TAIPEI -- Taiwan's tech suppliers will get significantly fewer orders from Apple Inc. in the second half of this year compared with a year ago, no thanks to an ongoing slump in demand for premium smartphones and a lack of groundbreaking features for the upcoming iPhone 7, sources familiar with the matter told the Nikkei Asian Review.
"Suppliers are saying that they are getting fewer orders for the second half of this year compared with the year-ago period," a source said. "The traditional peak season this year will not be able to compare to the past few years."
Another source said that for Taiwan Semiconductor Manufacturing Company, the sole supplier for the latest A10 chips used in iPhone 7, its iPhone 6s and iPhone 7 chip shipments for the June to December period will likely shrink to 70%--80% of the level reached in the second half of 2015.
The decline is particularly grim, given that the Taiwanese chipmaker, also the world's largest contract chip maker with 55% of the global market share, was not the only one supplying to Apple in the second half of last year. Its South Korean rival Samsung Electronics was also supplying the A9 chips used in iPhone 6 and iPhone 6s.
"TSMC's revenue in U.S. dollar terms will grow a tepid 4% year-over-year for all of 2016, while its operating profit is likely to stay flat due to Apple's lackluster performance," a person familiar with the company's operations said.
"Only China's Huawei and OPPO show healthy growth amid a slower-than-expected market," the person said.
Apple is TSMC's biggest client, accounting for 16% of the Taiwanese company's revenue.
Last year, TSMC generated a record $843.49 billion New Taiwan dollars ($25.93 billion) in sales and NT$320.4 billion in operating profit.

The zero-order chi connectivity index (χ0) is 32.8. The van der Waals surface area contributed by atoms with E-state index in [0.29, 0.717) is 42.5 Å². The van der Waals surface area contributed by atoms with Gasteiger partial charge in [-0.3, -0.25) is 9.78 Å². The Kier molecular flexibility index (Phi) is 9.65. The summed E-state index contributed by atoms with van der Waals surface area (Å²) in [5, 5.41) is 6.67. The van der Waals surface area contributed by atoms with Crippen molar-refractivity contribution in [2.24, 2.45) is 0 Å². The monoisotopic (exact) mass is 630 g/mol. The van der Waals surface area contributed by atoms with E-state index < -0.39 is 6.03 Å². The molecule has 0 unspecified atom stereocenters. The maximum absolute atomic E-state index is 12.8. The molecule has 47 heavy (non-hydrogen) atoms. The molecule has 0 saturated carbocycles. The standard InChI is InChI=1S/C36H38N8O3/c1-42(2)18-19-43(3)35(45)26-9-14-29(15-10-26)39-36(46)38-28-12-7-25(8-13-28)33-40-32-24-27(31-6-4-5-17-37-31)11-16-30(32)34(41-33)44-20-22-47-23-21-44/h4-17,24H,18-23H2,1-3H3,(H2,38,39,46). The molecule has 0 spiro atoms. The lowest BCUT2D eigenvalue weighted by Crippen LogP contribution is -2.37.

TSMC is unlikely to hit its own previous projection of a 5% to 10% growth in both revenue and operating profit for 2016. Morris Chang, founder and chairman of TSMC, also said in January the company could maintain a 5% to 10% compound annual growth rate in both revenue and operating profit from 2016 to 2020.
A TSMC spokesperson declined to comment on whether Apple has cut back on orders, and she also declined to say if the company would revise its forecast.
A person at a major Taiwanese supplier for Apple said iPhone 7's lack of innovation is to be blamed for the weak demand.
Meanwhile, key iPhone assembler Pegatron has also expressed wariness about the second half of 2016.
"We don't see any good news in the first half of this year although we expect the current quarter to bottom out," Pegatron Chief Executive Jason Cheng said on Tuesday. "Looking forward to the second half of 2016, we believe it looks better than the first half; however, we are still cautious due to some unfavorable uncertainties."
A spokesman for Pegatron's bigger rival Hon Hai Precision Industry, better known as Foxconn Technology Group, did not immediately respond to a request seeking comments. Apple did not immediately respond to a request seeking comments.
A recent Nikkei survey of brokerages, market research companies and electronic component makers concluded that Apple will ship slightly more than 200 million handsets this year, down from 230 million in 2015.
Woeful first half
According to the survey, Apple's shipments for the first six months of this year may fall more than 10% year-over-year and some of that downturn has already been reflected in various suppliers' lukewarm earnings.
For the January-March period, Pegatron booked a revenue of NT$256.38 billion, down 6.5% from a year ago. Net profit also dropped 35.1% year-over-year to NT$4.1 billion.
Foxconn's revenue for the four-month period through April also fell 6.33% to NT$1.28 trillion.
Major iPhone panel supplier LG Display, too, said its net profit for the first quarter ended in March plunged 99% year-over-year to 1.2 billion won ($1 million).